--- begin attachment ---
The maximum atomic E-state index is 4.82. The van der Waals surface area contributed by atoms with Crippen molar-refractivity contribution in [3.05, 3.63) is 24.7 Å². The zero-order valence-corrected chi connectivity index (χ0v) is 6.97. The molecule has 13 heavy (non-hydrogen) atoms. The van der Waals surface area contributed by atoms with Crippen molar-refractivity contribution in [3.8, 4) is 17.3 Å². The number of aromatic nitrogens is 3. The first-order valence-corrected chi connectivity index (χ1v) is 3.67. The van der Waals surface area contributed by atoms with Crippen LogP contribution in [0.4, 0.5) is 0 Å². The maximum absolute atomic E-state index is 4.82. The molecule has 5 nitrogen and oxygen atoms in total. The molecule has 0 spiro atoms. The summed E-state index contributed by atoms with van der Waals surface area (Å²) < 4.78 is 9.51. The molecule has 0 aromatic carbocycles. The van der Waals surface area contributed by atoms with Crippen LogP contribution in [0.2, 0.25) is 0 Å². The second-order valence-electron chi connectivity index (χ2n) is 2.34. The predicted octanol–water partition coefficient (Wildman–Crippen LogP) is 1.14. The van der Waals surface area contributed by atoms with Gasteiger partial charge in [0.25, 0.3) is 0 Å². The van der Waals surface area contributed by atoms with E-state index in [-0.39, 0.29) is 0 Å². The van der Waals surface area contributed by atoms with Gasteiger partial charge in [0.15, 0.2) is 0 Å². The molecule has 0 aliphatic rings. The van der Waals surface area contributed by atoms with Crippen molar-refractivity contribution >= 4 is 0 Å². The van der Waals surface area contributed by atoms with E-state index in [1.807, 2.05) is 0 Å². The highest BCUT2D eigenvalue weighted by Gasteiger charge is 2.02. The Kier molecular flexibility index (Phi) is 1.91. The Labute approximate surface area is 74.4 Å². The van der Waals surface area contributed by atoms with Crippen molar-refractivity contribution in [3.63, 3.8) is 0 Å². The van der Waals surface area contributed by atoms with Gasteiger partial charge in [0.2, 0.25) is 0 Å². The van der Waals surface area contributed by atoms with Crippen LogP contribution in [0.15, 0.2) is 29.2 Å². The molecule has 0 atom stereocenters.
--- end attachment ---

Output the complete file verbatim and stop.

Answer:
The maximum atomic E-state index is 4.82. The van der Waals surface area contributed by atoms with Crippen molar-refractivity contribution in [3.05, 3.63) is 24.7 Å². The zero-order valence-corrected chi connectivity index (χ0v) is 6.97. The molecule has 13 heavy (non-hydrogen) atoms. The van der Waals surface area contributed by atoms with Crippen molar-refractivity contribution in [3.8, 4) is 17.3 Å². The number of aromatic nitrogens is 3. The first-order valence-corrected chi connectivity index (χ1v) is 3.67. The van der Waals surface area contributed by atoms with Crippen LogP contribution in [0.4, 0.5) is 0 Å². The maximum absolute atomic E-state index is 4.82. The molecule has 5 nitrogen and oxygen atoms in total. The molecule has 0 spiro atoms. The summed E-state index contributed by atoms with van der Waals surface area (Å²) < 4.78 is 9.51. The molecule has 0 aromatic carbocycles. The van der Waals surface area contributed by atoms with Crippen LogP contribution in [0.2, 0.25) is 0 Å². The second-order valence-electron chi connectivity index (χ2n) is 2.34. The predicted octanol–water partition coefficient (Wildman–Crippen LogP) is 1.14. The van der Waals surface area contributed by atoms with Gasteiger partial charge in [0.25, 0.3) is 0 Å². The van der Waals surface area contributed by atoms with E-state index in [-0.39, 0.29) is 0 Å². The van der Waals surface area contributed by atoms with Gasteiger partial charge in [0.15, 0.2) is 0 Å². The molecule has 0 aliphatic rings. The van der Waals surface area contributed by atoms with Crippen molar-refractivity contribution >= 4 is 0 Å². The van der Waals surface area contributed by atoms with E-state index in [1.807, 2.05) is 0 Å². The highest BCUT2D eigenvalue weighted by Gasteiger charge is 2.02. The Kier molecular flexibility index (Phi) is 1.91. The Labute approximate surface area is 74.4 Å². The van der Waals surface area contributed by atoms with Crippen molar-refractivity contribution in [3.63, 3.8) is 0 Å². The van der Waals surface area contributed by atoms with Gasteiger partial charge in [0.2, 0.25) is 0 Å². The van der Waals surface area contributed by atoms with Crippen LogP contribution in [0.15, 0.2) is 29.2 Å². The molecule has 0 atom stereocenters.